You never know how amazing the guy pouring your favorite beer might be. I know that I myself was surprised to hear that a co-worker, Tom Ellis, from Offshore Ale was heading to Serbia to do a documentary about the refugees in that country.
I had known that Tom went to school for filmmaking, but I was unaware of his desire, and need to be the change, to do good in the world. Through a series of serendipitous events, a plan to travel to Serbia was set in motion.
Deciding to Go to Serbia
Tom has always had an interest in the Middle East, its people and culture. He has had a lot of friends and people who he has met, that break through the typical stereotypes of many Americans have of people from the Middle East. He realized that the media was most likely not portraying the refugees from the Middle East in Serbia accurately. So much fear and distrust has been publicized, but the reality is that these are people in need of help. He also considers himself and activist and felt like he could do some good.
Last Fall, Tom’s friend and Islander, Julia MacNelly, who worked at the South East European Film Festival, met with the festival director, Vera Mijojlić, and they were wondering why no one was doing a documentary on the refugees in Serbia. At that moment, Julia said she could do it.
She called Tom and told him about her idea. They agreed that something should be done, that there was a story there, and agreed to go to Serbia over the Winter to make a documentary. So, they created an Indiegogo page, saved their money, and the plan was in motion.
Serbia is one of the more hospitable places for refugees. There are three peoples that Serbia is helping relocate, Syrians, Afghanis, and Iraqis. If you are not one of these three, as a refugee, things are much harder.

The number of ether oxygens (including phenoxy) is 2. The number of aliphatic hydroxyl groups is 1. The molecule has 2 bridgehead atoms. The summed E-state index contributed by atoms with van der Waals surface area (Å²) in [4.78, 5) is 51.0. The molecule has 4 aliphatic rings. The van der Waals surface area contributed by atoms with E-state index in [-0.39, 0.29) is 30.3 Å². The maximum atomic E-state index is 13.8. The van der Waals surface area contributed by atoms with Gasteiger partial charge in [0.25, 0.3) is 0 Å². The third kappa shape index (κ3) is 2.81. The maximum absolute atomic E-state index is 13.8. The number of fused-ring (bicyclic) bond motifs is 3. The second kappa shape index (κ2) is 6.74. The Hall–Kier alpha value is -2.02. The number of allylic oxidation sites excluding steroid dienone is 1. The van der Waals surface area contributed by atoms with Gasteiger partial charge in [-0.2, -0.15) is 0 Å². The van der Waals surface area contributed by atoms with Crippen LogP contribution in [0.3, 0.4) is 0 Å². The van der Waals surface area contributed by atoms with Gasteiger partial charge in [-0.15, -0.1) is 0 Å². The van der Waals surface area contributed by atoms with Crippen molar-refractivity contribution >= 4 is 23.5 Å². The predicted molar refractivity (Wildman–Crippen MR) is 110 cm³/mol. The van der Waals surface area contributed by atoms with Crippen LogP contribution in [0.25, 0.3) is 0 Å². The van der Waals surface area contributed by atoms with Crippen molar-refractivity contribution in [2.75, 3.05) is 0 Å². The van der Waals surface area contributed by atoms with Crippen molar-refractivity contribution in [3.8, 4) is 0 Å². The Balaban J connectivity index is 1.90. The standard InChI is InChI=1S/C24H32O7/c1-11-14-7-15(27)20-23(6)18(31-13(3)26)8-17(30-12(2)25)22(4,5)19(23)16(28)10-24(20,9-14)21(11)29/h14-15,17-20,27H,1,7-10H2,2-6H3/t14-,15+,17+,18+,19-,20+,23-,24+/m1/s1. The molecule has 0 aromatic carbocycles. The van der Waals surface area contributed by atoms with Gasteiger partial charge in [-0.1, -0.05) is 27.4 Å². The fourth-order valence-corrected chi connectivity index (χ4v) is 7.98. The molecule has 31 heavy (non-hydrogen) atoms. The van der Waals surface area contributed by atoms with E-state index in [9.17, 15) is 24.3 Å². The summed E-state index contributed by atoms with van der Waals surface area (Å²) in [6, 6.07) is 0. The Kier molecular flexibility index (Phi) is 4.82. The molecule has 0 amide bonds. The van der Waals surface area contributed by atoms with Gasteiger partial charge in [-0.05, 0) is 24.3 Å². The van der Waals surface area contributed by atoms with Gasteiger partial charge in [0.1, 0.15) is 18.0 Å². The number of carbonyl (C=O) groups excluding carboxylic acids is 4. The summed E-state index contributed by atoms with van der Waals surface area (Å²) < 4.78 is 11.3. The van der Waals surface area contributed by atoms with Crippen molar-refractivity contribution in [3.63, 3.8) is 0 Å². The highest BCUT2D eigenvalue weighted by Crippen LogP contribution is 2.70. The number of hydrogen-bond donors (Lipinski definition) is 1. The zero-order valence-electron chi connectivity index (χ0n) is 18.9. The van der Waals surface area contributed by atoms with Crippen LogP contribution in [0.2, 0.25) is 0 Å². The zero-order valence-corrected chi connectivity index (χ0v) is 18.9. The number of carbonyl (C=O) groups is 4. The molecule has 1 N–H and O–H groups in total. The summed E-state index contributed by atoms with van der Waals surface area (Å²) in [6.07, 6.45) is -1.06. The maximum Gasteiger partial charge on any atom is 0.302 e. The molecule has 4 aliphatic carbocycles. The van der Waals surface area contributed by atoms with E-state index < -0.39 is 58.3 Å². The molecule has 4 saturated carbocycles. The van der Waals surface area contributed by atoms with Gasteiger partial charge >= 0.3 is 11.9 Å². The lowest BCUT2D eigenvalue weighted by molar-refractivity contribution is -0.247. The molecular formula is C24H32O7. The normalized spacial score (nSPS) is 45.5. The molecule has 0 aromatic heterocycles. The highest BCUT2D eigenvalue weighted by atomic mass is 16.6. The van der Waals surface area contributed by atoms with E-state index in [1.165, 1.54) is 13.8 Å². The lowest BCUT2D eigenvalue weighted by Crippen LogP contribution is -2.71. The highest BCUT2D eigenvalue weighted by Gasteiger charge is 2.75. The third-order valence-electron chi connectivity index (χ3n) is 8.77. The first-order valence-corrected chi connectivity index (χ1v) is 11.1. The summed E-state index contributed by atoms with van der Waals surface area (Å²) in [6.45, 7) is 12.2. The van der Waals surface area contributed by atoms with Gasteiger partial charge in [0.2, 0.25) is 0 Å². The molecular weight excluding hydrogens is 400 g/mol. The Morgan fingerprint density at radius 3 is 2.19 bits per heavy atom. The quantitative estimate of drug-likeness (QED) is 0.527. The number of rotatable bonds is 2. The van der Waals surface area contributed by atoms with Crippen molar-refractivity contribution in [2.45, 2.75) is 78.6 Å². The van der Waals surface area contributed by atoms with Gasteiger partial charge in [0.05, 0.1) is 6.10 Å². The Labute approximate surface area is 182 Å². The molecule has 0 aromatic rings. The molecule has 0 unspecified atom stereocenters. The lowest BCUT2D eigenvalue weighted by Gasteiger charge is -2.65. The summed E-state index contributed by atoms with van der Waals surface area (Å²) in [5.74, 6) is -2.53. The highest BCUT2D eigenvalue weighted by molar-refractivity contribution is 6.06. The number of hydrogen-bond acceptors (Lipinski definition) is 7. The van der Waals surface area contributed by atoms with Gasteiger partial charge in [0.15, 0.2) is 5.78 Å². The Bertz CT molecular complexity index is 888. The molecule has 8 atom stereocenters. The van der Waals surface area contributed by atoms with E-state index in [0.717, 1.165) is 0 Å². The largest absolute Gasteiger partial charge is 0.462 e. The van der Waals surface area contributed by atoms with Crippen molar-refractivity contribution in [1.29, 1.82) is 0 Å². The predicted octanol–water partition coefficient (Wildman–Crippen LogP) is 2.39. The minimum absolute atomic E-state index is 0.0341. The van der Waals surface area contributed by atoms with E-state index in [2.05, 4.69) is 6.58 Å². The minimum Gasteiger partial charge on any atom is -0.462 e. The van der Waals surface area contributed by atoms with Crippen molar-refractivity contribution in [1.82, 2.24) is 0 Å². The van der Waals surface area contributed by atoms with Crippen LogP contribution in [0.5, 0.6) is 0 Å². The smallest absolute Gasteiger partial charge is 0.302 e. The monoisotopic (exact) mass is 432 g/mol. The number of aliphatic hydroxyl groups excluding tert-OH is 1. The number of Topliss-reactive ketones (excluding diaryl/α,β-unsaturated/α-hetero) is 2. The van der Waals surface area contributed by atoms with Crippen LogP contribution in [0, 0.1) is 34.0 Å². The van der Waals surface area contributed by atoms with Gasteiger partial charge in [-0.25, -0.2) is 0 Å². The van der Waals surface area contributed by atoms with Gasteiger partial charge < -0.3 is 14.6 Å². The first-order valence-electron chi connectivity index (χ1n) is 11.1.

From Martha’s Vineyard To Serbia
In January this year, after a couple of months of careful planning, Tom and Julia landed in Belgrade. Each filmmaker had different hopes for this trip. For Julia, it was the research component — spreading and sharing knowledge.
For Tom, it was about capturing stories that would combat the racism towards these refugees amongst Americans. But for both of the these writer/directors and now cameramen, this was going to impact the rest of their lives.
At 26 years old, Tom has seen a lot, not only from this trip, but just from traveling his whole life. But from this experience, he is still sorting through the emotions of what he witnessed and was a part of.
The day after Julia and Tom got to Serbia, they went to what’s called Info Park, a refugee camp in Belgrade. On that day, they found the person who would become the main character in their documentary, a refugee named Abdulrahaman. He is a 23-year-old medical student from Syria.
Abdulrahaman was helping at the camp. There was an immediate connection with him and Tom and Julia, and an unbelievable stroke of luck. He could speak several languages and he became their translator.
As a refugee, Abdulrahaman, had his own terrible experiences when fleeing to a safe country. To get to Serbia, part of his journey required him to take a boat from Turkey to Greece. In Greece, he was made to stay in the cold water for 5 hours straight, while the Greek police processed refugees. Though from a coastal town, Abdulrahaman will not go in the water again.